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Being a trustee: an experience of Quaker service

As applications open for the next Clerk of Trustees, Caroline Nursey shares some personal reflections about her experience of serving in the role.

Over several years we have identified clear priorities as we work towards being a simple church supported by a simple charity.
Over several years we have identified clear priorities as we work towards being a simple church supported by a simple charity.

A new Clerk of Trustees will begin service in January 2023. As the current clerk I can thoroughly recommend the role, it's quite a bit of work but I can honestly say that I am enjoying it. I find it truly satisfying to know that I am doing my part to help secure the future of Quakers in Britain.

An enriching, supportive service

I love clerking; Quaker business method is such an effective tool and the quality of worship within the trustee body is richly nourishing. The challenges of Covid-19 have meant that we have needed to take some difficult decisions over the last 18 months but at all times I have felt upheld by fellow trustees as, with God's guidance, we steer our way through the business to find the true way forward.

The Clerk of Trustees line manages the Recording Clerk and we are fortunate in having a Recording Clerk and senior staff team who manage Britain Yearly Meeting (BYM) very effectively. This is an enjoyable aspect of the role and as in any line management relationship needs a balance of support and challenge.

Enabling the future of Quakers in Britain

By 2023, Britain Yearly Meeting should be working to a balanced budget and following new strategies discerned by Quaker Life and Quaker Peace & Social Witness central committees. Trustees' relationship with central committees is crucial to engage with BYM's work.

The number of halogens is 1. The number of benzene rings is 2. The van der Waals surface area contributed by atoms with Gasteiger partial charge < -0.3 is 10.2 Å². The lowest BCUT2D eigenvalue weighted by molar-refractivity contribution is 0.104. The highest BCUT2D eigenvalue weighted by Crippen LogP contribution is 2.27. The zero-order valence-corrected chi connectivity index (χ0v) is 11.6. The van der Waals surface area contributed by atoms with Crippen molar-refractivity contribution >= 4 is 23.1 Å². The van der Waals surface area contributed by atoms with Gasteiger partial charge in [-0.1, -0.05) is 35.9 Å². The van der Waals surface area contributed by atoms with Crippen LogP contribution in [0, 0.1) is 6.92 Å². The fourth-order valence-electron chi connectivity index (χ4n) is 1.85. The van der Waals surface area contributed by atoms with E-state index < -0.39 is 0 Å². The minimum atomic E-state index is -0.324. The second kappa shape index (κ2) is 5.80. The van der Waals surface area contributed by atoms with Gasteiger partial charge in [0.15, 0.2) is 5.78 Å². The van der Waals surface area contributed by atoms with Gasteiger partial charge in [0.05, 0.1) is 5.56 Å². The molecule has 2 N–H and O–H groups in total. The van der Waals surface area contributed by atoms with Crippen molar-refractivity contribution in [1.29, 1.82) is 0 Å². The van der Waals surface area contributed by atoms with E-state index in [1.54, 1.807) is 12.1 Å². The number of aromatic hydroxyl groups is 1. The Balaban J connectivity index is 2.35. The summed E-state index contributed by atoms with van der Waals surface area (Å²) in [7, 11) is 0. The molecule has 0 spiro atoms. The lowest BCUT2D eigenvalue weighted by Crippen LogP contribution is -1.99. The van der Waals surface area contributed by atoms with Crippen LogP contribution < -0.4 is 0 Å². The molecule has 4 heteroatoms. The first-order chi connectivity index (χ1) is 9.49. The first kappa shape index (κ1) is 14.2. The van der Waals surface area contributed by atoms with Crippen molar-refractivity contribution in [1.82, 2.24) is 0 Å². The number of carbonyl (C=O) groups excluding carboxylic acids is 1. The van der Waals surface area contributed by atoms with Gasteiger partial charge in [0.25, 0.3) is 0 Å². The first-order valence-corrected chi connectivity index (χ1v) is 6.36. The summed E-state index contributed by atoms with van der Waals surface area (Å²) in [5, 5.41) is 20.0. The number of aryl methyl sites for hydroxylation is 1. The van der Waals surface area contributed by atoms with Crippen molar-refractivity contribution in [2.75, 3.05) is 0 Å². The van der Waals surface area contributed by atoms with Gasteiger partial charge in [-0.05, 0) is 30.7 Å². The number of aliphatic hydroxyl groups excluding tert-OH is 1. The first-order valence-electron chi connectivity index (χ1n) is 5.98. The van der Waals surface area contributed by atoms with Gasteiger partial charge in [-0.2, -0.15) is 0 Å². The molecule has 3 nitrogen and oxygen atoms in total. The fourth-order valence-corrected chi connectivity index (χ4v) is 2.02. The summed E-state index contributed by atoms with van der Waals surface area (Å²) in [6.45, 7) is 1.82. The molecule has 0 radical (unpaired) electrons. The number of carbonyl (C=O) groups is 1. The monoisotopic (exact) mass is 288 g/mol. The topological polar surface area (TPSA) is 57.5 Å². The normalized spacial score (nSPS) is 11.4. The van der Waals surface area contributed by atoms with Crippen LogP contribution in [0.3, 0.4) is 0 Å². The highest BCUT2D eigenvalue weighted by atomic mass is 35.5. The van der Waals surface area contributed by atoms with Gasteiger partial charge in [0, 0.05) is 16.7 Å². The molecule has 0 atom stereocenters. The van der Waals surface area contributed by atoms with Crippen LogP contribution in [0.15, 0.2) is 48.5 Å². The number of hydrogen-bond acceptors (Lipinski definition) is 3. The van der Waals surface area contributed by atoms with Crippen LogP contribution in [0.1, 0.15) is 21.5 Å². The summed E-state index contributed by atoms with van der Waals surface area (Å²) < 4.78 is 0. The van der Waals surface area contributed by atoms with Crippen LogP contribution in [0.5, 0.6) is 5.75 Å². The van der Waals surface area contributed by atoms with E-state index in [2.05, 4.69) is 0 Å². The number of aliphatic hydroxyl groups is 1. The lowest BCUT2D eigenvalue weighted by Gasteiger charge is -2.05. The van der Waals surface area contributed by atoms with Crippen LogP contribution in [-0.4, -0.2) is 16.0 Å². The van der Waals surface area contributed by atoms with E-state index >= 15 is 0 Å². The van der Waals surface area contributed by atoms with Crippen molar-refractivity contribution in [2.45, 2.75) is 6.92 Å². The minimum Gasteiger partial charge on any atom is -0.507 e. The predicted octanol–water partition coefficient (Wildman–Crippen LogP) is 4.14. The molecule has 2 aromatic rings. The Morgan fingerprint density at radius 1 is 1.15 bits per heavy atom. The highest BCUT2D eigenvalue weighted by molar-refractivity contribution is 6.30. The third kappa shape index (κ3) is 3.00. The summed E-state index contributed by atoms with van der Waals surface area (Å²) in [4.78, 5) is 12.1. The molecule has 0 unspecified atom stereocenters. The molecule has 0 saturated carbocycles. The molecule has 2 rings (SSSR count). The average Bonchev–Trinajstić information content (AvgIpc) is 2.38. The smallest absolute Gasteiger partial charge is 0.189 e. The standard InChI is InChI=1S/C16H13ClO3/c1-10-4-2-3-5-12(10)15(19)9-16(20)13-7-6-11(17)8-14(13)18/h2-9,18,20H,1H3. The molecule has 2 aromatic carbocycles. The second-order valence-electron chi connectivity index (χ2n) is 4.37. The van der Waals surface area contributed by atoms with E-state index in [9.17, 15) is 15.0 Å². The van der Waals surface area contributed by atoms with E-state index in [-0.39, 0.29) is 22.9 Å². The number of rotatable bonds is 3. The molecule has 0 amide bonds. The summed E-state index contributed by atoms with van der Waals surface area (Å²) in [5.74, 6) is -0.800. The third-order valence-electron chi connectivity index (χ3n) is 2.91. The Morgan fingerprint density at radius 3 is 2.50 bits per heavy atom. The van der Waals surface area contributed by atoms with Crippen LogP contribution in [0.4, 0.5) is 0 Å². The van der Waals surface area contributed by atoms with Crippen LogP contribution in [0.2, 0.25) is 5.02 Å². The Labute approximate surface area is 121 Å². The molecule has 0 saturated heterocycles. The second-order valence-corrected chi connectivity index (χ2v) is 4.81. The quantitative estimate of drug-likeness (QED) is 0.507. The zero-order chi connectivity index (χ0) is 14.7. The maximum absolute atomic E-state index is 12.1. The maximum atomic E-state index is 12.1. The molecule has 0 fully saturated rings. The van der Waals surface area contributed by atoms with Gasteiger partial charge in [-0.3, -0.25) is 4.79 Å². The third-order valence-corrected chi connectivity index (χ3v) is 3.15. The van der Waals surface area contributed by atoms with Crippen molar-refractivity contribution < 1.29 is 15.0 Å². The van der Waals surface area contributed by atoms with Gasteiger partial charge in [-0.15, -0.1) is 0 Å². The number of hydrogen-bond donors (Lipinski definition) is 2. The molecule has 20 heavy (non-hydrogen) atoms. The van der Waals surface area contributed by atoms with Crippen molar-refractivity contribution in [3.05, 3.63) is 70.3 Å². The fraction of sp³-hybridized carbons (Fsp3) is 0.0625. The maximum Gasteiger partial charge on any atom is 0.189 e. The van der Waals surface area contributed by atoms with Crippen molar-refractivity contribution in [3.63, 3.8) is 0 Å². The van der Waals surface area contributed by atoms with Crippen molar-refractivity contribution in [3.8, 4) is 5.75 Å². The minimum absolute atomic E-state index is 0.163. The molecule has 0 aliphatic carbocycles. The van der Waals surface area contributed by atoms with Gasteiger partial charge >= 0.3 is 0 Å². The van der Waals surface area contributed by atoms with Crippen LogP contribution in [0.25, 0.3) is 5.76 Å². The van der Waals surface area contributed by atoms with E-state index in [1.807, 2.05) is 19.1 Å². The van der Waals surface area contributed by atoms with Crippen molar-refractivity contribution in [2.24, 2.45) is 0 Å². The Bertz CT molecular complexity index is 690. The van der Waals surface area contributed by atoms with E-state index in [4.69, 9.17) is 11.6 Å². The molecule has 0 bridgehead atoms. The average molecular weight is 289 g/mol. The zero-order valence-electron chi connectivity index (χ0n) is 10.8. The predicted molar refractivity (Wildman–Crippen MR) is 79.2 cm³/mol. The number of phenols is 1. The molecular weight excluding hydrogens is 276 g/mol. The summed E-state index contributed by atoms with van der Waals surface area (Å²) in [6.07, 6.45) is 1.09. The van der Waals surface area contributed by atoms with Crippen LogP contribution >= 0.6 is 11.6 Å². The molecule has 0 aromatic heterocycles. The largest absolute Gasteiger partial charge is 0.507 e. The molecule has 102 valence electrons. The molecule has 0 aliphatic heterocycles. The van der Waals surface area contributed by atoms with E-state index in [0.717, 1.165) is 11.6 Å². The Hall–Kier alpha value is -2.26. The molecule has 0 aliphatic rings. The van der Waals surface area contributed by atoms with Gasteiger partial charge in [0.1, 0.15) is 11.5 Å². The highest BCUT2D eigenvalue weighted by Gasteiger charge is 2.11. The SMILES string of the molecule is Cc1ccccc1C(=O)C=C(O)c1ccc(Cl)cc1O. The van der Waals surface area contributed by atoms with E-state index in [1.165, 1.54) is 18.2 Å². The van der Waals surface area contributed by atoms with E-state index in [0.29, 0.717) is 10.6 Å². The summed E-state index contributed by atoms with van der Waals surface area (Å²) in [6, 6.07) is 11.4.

Trustees report to Yearly Meeting in session and work closely with Meeting for Sufferings. I have found both to be valuable opportunities to test trustee thinking and to help discern complex matters. We often need to make important decisions that draw on discernment with other bodies and across a long period.

Over several years we have identified clear priorities for BYM and in the next period, the focus will be on the third of these – simplification – as we work towards being a simple church supported by a simple charity.

We have heard from Friends across the yearly meeting that many local meetings are struggling. In response, the idea emerged of the pilot vibrancy project providing support close to meetings. And from the evaluation and enthusiastic endorsement of that experiment by Meeting for Sufferings, we were emboldened to reshape Quaker Life and launch the Local Development Worker scheme.

By the middle of 2022 all the Local Development Workers should be in post with one in reach of every meeting. Trustees will monitor this – through Quaker Life Central Committee – over the years ahead.

Rewarding and meaningful impact

Being clerk to trustees takes time but it is hugely rewarding. There is strong support from staff and I have managed to juggle it alongside a busy job without too much difficulty. Much of what trustees do can be quite routine – setting and monitoring budgets, receiving reports, ensuring that safeguarding, health and safety and other matters are carried out properly. These are the important foundations for our work.

I have learnt a lot from the challenges as well as the enjoyable times. Last year we held extra meetings as we tried to anticipate the effects of the pandemic on BYM. Over several years we have sought to understand the risks that Quakers in Britain face.

As Clerk of Trustees, you often need a degree of resilience, but I am sustained by my fellow trustees, Friends and staff. I have come to see more than ever how important it is that Quakers in Britain offer our worship and witness to the world.

Find out more and apply for the role of Clerk of Trustees